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there have already been human remains strewn as far as several hundred meters from the wreckage. jim, let us know if you pick up any other details on this for us. this is in the french alps, this is a flight that was bound from spain to germany. what you're seeing here are some of the first pictures of the rescue staging area that has been set up not far from the actual crash site. this location, seyne-les-alpes in france. you can see some of the other perspectives of these live pictures, there are numerous different rescue vehicles, most notably helicopters, lots of them. the helicopters presumably doing just about all of the work right now, flying over the crash scene just to get an idea of what it is they're going to be working with. these are where these initial reports are coming from, that the pieces of debris are no larger than a car. and in fact one of the quotations we've got here is that the plane has been
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obliterated, dislocated was the word used in translation, that effectively there is just nothing left of this plane. and of course the sighting of human remains but no sightings so far of any survivors. and the announcement early that it is unlikely there will be any survivors. what you are seeing on your screen right now is exactly what it would look like in the united states if there were a crash. there would be a staging area that looked exactly like this, with responders and tents and emergency vehicles at the ready, a large zone set up and ready to go for whatever it is they come across. tragically, though, the weather, a huge problem, even the helicopters will struggle against that low cloud ceiling and the inclement weather that's coming in. let alone being able to spot anything once that snow falls. back right after this. mensure active heart health.r heart: i maximize good stuff, like my potassium and phytosterols which may help lower cholesterol. new ensure active heart health
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continuing our live coverage right now of this plane crash in the french alps. i want to bring in senior cnn meteorologist chad myers who's standing by. one of the big headlines in this crash is the weather conditions as that plane went down and the weather conditions still moving in for those who have to go into this. >> and when we see the ceilings lower down below that 6,000-foot level with rain and snow, those helicopters that are going to be so instrumental at least for now will be grounded. they're not going to be able to fly in the alps when you can't see the ground. and maybe that was part of the problem today. we don't really know. this is what the weather looked like at the time of the crash. going back 24 hours. we see that most of this snow, most of the rain was south and into parts of the mediterranean. i know you've seen this graphic a lot of the day. the flight path where it was,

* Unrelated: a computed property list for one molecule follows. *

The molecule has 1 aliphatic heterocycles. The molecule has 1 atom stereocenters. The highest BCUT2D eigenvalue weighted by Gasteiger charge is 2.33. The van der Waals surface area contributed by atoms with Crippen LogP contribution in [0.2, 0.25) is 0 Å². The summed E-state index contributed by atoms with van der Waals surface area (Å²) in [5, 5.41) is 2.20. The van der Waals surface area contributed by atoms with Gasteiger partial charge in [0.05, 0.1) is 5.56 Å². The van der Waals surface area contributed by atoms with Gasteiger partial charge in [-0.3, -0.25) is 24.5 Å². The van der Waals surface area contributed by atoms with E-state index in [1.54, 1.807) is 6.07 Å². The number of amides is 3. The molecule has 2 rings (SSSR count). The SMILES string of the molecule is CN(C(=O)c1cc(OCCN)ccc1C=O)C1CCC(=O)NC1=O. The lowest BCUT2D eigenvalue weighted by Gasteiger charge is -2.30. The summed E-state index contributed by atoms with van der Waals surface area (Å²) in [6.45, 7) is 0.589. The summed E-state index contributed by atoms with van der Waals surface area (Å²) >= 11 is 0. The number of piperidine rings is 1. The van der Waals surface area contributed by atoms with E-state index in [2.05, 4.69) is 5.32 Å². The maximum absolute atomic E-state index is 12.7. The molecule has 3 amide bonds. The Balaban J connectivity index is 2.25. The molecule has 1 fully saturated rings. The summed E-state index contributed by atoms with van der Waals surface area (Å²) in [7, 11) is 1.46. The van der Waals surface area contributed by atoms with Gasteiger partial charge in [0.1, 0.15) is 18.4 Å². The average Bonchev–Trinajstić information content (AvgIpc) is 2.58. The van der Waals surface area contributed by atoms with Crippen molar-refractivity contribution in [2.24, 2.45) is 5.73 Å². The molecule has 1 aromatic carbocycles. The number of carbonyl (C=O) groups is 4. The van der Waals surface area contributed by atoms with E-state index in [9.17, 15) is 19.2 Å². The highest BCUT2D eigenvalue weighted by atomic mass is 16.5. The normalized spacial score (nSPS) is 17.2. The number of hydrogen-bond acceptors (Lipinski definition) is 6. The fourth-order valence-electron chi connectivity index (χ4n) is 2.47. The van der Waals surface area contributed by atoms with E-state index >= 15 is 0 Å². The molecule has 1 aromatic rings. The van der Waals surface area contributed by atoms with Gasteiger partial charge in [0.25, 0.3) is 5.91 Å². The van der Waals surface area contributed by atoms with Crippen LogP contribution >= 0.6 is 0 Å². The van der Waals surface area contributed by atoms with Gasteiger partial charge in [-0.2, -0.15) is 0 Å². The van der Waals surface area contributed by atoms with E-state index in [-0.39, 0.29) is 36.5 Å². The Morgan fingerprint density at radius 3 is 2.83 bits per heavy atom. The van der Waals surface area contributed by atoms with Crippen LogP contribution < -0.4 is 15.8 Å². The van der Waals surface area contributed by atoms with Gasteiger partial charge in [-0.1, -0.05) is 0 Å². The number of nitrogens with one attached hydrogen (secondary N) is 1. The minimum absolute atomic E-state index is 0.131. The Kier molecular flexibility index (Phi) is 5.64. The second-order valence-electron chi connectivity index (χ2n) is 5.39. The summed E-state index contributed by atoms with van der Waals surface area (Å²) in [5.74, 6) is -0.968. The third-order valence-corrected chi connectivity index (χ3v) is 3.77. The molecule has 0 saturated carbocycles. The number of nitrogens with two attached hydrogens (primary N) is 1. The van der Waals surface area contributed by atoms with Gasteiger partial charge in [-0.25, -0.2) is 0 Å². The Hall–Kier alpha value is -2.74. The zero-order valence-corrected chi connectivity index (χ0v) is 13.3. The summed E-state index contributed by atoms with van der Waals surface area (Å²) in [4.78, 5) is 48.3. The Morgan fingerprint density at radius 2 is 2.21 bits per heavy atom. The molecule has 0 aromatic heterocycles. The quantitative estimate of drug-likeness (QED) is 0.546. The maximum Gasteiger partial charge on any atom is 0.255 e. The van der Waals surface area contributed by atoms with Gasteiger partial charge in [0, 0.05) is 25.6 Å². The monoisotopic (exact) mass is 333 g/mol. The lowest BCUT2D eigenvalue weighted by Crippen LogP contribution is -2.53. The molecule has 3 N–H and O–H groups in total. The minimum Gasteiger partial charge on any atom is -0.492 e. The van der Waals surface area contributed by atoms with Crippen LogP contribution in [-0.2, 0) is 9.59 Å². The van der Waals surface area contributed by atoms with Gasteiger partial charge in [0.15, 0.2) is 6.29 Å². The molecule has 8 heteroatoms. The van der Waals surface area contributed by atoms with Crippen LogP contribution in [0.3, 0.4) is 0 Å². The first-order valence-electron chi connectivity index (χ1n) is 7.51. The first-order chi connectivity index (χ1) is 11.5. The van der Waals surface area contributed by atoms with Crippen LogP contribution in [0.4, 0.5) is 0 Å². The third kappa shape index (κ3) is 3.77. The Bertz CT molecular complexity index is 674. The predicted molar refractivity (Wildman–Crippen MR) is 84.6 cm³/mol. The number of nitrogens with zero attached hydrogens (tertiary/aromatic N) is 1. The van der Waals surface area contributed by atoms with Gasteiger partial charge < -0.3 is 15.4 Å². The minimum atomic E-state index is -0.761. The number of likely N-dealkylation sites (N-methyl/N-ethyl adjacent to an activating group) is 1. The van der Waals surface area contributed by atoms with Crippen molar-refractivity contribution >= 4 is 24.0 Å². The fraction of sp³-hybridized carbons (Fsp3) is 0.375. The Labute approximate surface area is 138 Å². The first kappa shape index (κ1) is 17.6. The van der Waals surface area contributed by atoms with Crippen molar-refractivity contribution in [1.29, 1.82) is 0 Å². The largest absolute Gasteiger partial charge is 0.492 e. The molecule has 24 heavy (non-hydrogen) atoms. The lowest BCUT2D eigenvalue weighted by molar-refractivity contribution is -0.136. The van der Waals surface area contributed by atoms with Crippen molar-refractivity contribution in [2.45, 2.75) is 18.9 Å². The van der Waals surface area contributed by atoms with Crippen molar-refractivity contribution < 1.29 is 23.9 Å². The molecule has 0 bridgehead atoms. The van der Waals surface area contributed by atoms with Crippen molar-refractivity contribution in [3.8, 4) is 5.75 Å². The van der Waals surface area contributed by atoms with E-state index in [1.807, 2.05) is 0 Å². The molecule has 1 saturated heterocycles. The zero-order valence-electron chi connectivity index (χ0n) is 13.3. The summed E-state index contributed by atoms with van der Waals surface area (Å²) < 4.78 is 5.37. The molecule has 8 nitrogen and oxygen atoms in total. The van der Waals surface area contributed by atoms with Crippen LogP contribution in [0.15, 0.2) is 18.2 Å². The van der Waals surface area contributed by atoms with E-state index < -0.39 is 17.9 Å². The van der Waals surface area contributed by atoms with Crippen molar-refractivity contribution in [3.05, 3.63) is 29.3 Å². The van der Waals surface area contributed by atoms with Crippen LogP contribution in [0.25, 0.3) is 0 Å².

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over the alps. but also this map here where you saw the flight altitude go straight down. let me give you a better indication of what that truly looks like from our guys at flightwise.com. the flight path, the distance, the pingers and all the data we get, able to put right onto a map showing the plane coming out of barcelona and climbing, finally leveling off and very close to marseilles starting its descent. the descent looks more like this. not that big sharp drop-off. about 3,000 feet per minute. the irony is here, is if the pilots had a problem and they were ascending down to here, this is 100 miles from that spot to here. they coasted or whatever for 100 miles. marseilles's airport, 11,000 feet long was only 30 miles away. they could have diverted to that airport. but they didn't. did they even know they were on their way down? if the clouds were in here and
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this pitot tube issue was really the problem and the pilots didn't know they were descending somehow, like the 400 flight over the caribbean, then there could be the problem. they couldn't see the ground because you can't see the tops of those mountains because of the cloud cover and the fog today. >> chad, i'm just going to throw this out there. but you can't defend on a plane without equalizing your ears, you would at least know from the feeling, right? >> you know there must be something else going on here and i don't know what it is. but this thing appeared to just fly and keep its speed up, keep the speed up at 400 miles per hour but not dive out of the sky at 600 miles per hour. it flew and it flew at a straight line at 26 degrees, just to the east and northeast, flew there for about eight minutes. so they didn't even try to move the plane around. something's going on here that we don't know and the black boxes, i know they're painted orange, but they will know
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what's going on. this one we'll get to the bottom of. >> bizarre. chad, thank you. our ask our aviation experts about this right after the break. and there's the issue of 200 french police working the crash scene. and that's just the beginning. there are 350 more on the way if they can get there. right now, they're being lowered by cables from helicopters, helicopters that pretty soon aren't going to be able to even fly in there. how on earth are they going to manage this crash site? that's next.